A case of teleconfusion

The pair of matching yellow jerseys drew closer. After playing leap frog for the better part of an hour, they were poised to overtake us yet again as we stopped to take in the well-earned view. But I must admit, as they closed in to display not only matching jerseys but the words “mountain bike patrol” emblazoned on the chest, curiosity got the better of me.

After exchanging the requisite mountain biker pleasantries, I just had to ask: what on earth is a mountain bike patrol? Were they flagging down speeding downhillers? Writing tickets for unlawful passing? Issuing citations for Spandex abuse?

Rest assured, the two, on a his-and-hers getaway from the Front Range, came in the name of singletracking and a little self-appointed do-gooding.

“We’re here to help,” he said as he adjusted his medical fanny pack and wiped the sweat from his wraparound shades. “You know, people who are injured or lost.”

When I asked what kind of carnage they had seen so far that day, they just shook their heads. “None,” she piped up, “But we sure do enjoy the riding over here in Horseshoe Gulch.”

OK, so call me one of those snobby, jaded localcentrics, but if the matching outfits didn’t push me into fits of derisive snickering, the obvious misnomer did. Horseshoe Gulch? Let me guess, they took a ride up Googlyen, followed by a spin around Chinchilla and a trip up Telephone.

What a bunch of … wait, what’s that?

Call it a classic case of getting our lines crossed, but apparently after nearly eight years of blissful ignorance under the mast of that stylized icon of the Old West, the joke’s on us. Turns out, our beloved, rustic telegraph logo really is a just another lowly, run-of-the-mill, everyday telephone line. So much for the romanticized notions of the wild frontier, Pony Express, cowboys, Indians and cattle rustlers. We’re talking Ma Bell, civilization, party lines … and now, mountain bike patrol?

The horror.

Alas, the humor of the whole situation is not lost on me. In fact, upon hearing the unfortunate news, I couldn’t help but wonder what other sorts of revelations would surface over local name places? Maybe it wasn’t a horse at all hanging out in the gulch on the fateful day its name was bestowed, but some other, less glamorous pack animal. For a brief moment, I considered the possibility of “Burro Gulch” or “Donkey Gulch.” (And yes, I did toy with Jackass Gulch. Thankfully, it doesn’t quite roll off the tongue as well as the current namesake.) In a moment of panic, I also contemplated the palatability of The Durango Telephone, but bad puns aside, it just didn’t have the same ring.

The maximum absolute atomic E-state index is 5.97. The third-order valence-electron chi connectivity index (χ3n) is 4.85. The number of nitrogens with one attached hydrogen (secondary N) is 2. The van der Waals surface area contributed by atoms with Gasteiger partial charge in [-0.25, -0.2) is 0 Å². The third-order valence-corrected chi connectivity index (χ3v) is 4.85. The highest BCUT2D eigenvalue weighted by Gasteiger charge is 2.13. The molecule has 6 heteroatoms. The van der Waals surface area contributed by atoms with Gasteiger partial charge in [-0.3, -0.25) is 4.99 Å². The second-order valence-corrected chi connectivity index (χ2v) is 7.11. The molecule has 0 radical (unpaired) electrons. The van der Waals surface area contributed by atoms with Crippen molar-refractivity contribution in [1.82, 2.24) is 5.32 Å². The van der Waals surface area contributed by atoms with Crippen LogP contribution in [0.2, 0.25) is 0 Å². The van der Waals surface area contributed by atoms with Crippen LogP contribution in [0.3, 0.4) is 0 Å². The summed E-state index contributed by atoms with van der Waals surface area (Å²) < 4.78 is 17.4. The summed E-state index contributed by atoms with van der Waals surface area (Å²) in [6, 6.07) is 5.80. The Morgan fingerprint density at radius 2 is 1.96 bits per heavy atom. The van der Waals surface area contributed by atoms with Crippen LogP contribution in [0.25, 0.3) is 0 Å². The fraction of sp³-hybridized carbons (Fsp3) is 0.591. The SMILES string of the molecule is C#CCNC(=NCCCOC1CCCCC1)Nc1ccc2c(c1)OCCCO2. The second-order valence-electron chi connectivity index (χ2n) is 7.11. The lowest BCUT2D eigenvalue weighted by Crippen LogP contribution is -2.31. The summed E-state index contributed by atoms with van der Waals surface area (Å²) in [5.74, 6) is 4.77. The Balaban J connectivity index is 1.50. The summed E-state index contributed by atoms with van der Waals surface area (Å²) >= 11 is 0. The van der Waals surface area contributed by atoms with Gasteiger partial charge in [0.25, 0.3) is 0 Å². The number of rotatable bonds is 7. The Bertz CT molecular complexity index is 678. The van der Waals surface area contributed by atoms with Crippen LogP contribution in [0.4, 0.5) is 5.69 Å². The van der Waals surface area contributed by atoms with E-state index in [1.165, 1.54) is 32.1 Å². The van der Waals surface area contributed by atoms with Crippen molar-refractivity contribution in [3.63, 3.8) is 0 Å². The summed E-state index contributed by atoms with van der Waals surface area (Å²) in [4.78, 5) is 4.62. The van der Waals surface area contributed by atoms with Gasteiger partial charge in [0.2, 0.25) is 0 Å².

Instead, I took comfort in the fact that apparently we weren’t the only ones duped by the obvious similarities between a really old telegraph pole and a really old telephone pole. I mean, you’ve seen one crappy old pole, you’ve seen ’em all, right? Let’s face it, for decades, all of us locals (except you smug History Channel types) have been laboring under the delusion that anything that rickety and ancient-looking could only be a relic from a bygone era. Eons before modern day phones existed and definitely way before the first rubber knobbies ever hit dirt. An obvious former lifeline to the outside world from our once hardscrabble, remote pocket of the world. An anti-technological testament to the price we all pay for living here and a reminder of what lurks just beyond those rolling piñon and juniper canyon walls.

OK, so the telephone “discovery” may nudge us a bit closer to that reality (not to mention make for some derisive snickering at our expense.) But the good news is, thanks to some strategic maneuvering, hard work and dedication on the part of the City of Durango and its citizens, that old phone line is about as high tech as it’s going to get up there. While Durango and La Plata County grow by leaps and bounds, more than 1,100 acres of unmolested land in Horse Gulch have been preserved in perpetuity, with the prospect of more to come. That means no longer living in fear that golf courses, lawns and McRanchettes will consume our beloved oasis – all in the name of “progress.”

While I can’t say for sure if we’ll be free of mountain bike patrols, I’ll take geeks over golf any day. And who knows, if we’re lucky, maybe some day our kids will be have the chance to stumble upon that old weathered telephone pole high on the hill and marvel upon its novel obsolescence as we all once did. “Hey look, it’s an actual telephone land line,” they’ll say in disbelief. “Can you believe they actually once used those things?”

And that’s the sort of progress I can live with.

– Missy Votel